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A soldier holds a machine gun as he patrols the Russian northern military base on Kotelny Island, beyond the Arctic Circle on April 3. Photo: AFP

‘Entitled to exactly nothing’: US Secretary of State Mike Pompeo warns China and Russia against aggression in Arctic

  • Pompeo says China’s attempts to inject itself into the region’s affairs by pushing infrastructure projects and commercial investments must be checked
  • Chinese Arctic affairs representative Gao Feng dismisses warning, says countries should be free do deal with China as they wish

The Trump administration warned China and Russia on Monday that the US will not stand for aggressive moves in the Arctic region, which is rapidly opening up to development and commerce as temperatures warm and sea ice melts.

US Secretary of State Mike Pompeo said in a speech in Finland that the US will compete for influence in the Arctic and counter attempts to make it the strategic preserve of any one or two nations.

He said the rule of law must prevail for the Arctic to remain peaceful, and he criticised China and Russia for what he said were coercive practices that would destabilise the “high North” if allowed.

Critics were likely to seize on the speech for being short on scientific specifics, not using the phrase “climate change”, offering no ideas on mitigating its effects and focusing almost entirely on how to responsibly tap the Arctic in an era of fierce global rivalries.

“The region has become an arena of global power and competition and the eight Arctic states must adapt to this new future,” Pompeo said, one day before he participates in a meeting of foreign ministers from the Arctic Council.

He said that group had once been able to focus solely on scientific, environmental and cultural issues, but profound changes in the Arctic’s environment and strategic rivalries made that extremely difficult now.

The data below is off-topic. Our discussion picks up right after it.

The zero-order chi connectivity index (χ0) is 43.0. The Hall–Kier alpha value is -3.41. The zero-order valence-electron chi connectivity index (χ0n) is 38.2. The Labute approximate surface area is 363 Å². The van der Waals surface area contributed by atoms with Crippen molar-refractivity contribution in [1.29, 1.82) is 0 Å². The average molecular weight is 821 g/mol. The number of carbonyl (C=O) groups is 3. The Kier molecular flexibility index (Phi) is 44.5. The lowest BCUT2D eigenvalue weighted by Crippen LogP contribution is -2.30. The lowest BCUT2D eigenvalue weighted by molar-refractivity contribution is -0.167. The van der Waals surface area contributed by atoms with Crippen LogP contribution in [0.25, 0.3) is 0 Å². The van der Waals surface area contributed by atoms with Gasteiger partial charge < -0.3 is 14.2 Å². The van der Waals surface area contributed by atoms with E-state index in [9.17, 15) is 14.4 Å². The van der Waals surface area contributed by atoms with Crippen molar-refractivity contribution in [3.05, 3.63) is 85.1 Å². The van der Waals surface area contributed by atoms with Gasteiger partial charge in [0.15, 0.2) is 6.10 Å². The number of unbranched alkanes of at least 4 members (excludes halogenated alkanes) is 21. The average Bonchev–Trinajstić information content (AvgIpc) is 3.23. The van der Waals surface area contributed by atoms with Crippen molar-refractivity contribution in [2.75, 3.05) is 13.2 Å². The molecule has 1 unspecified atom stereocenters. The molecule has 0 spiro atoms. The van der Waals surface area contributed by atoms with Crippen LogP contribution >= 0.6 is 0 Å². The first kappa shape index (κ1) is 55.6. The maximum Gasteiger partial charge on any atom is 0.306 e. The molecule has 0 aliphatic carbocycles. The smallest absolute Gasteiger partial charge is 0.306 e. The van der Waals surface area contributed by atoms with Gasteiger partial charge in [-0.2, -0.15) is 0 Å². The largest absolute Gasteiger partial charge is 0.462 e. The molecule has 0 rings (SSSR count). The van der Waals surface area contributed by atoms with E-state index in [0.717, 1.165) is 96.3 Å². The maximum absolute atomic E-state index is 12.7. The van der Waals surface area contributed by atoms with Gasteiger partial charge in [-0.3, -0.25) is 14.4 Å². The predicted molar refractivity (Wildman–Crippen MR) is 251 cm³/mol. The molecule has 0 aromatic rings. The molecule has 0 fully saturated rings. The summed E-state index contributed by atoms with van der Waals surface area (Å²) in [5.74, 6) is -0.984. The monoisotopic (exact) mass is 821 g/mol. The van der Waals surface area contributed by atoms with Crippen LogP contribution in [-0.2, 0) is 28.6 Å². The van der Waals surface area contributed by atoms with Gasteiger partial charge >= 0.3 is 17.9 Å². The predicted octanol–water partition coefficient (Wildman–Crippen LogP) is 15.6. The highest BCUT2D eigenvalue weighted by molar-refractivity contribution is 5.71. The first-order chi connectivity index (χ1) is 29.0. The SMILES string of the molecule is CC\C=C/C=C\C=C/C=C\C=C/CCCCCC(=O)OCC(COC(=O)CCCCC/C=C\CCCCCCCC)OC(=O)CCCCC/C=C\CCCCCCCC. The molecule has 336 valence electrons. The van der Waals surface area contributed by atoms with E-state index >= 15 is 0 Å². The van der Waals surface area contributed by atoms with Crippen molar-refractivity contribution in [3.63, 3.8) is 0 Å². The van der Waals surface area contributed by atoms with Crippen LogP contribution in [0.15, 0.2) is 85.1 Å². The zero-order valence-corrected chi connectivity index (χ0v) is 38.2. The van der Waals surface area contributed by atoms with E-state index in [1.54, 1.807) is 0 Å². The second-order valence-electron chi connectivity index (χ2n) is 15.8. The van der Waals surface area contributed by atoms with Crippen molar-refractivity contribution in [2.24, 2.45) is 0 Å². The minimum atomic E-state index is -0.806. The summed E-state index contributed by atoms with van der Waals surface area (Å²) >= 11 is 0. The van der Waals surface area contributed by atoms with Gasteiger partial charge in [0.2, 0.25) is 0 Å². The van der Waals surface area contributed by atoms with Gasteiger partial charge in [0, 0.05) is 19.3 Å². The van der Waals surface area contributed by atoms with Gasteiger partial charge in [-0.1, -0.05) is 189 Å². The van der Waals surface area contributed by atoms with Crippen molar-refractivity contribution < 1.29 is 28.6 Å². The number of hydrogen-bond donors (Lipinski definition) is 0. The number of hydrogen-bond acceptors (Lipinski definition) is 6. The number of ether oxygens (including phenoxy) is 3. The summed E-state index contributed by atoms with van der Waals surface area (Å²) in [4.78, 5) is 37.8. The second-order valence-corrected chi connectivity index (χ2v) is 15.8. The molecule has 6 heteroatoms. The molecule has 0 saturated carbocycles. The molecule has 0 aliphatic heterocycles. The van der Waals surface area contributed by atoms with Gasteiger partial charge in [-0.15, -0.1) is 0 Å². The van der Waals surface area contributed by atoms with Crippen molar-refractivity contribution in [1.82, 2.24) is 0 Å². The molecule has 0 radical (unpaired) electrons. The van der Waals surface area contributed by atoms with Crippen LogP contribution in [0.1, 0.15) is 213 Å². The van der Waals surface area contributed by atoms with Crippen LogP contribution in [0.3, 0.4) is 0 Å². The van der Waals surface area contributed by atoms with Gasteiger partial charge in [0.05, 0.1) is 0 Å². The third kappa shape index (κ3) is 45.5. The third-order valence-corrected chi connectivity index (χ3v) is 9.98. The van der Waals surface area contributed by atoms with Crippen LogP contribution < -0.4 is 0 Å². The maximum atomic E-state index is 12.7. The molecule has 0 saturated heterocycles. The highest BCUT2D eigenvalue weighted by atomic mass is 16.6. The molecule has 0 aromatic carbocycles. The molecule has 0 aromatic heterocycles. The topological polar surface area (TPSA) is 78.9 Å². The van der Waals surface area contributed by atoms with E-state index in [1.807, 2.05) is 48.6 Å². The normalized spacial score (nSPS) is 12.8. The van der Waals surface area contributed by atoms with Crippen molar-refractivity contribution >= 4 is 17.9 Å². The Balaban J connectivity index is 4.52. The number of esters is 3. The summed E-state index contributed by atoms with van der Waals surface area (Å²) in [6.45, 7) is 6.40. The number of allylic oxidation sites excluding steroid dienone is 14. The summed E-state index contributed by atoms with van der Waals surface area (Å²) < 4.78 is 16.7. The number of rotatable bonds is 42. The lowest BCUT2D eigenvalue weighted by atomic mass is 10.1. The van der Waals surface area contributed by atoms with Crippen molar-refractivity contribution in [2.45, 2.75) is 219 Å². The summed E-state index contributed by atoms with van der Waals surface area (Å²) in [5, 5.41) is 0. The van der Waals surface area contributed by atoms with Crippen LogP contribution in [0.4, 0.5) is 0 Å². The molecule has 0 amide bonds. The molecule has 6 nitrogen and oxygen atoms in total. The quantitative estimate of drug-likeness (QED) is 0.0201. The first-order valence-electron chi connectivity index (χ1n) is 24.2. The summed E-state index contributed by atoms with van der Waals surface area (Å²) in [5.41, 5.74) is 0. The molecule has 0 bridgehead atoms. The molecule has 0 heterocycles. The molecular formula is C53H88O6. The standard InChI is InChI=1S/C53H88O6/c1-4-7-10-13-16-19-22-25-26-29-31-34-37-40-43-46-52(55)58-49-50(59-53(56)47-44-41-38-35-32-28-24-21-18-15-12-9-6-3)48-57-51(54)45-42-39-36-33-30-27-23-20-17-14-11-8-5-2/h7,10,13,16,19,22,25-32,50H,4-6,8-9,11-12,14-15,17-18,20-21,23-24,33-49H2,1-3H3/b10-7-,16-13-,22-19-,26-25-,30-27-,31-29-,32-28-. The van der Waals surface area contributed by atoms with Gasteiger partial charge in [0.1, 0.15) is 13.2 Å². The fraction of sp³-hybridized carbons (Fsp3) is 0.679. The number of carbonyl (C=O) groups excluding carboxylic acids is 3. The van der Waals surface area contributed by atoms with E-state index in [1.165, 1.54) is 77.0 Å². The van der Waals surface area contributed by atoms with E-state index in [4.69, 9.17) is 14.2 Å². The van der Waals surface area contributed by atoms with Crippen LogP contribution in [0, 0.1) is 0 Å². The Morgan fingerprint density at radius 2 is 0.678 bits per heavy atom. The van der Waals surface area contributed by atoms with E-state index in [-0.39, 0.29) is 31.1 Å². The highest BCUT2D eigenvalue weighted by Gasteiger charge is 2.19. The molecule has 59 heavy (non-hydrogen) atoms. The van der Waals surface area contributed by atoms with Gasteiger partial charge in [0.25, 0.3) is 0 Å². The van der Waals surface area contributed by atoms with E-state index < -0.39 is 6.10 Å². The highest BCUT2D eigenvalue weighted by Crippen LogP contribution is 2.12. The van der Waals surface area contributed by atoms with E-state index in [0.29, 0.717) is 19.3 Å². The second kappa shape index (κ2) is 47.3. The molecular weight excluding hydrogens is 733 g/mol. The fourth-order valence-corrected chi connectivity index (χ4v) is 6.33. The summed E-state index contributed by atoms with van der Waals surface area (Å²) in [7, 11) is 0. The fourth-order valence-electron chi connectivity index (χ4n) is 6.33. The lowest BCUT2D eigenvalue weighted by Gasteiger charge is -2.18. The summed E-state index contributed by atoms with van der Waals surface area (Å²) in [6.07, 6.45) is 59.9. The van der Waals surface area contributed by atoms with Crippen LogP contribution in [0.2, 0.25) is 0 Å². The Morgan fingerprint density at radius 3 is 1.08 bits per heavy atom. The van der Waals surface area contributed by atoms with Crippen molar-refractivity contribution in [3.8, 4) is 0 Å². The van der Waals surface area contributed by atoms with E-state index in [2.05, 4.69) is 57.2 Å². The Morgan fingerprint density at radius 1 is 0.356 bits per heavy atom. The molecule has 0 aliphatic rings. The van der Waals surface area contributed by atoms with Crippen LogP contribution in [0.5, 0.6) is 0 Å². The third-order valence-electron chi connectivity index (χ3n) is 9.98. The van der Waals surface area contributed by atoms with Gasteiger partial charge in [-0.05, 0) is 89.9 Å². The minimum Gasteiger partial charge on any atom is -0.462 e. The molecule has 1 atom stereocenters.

“We’re entering a new age of strategic engagement in the Arctic, complete with new threats to Arctic interests and its real estate,” Pompeo said.

For the US, he said, that means boosting America’s security and diplomatic presence with new military exercises, icebreakers and expanded Coast Guard operations.

US Secretary of State Mike Pompeo speaks on Arctic policy in Rovaniemi, Finland on Monday. Photo: AP

Pompeo took particular aim at China, which, unlike Russia, does not have any territory or claim in the Arctic but holds observer status in the council.

He said China’s attempts to inject itself into the region’s affairs by pushing infrastructure projects and commercial investments must be checked. He rejected China’s assertion that it is a “near-Arctic nation”.

“There are only Arctic states and non-Arctic states,” he said. “No third category exists – and claiming otherwise entitles China to exactly nothing.”

Pompeo said responsible Chinese investment is welcome in the Arctic but that China’s history of what he called predatory activities elsewhere are cause for concern.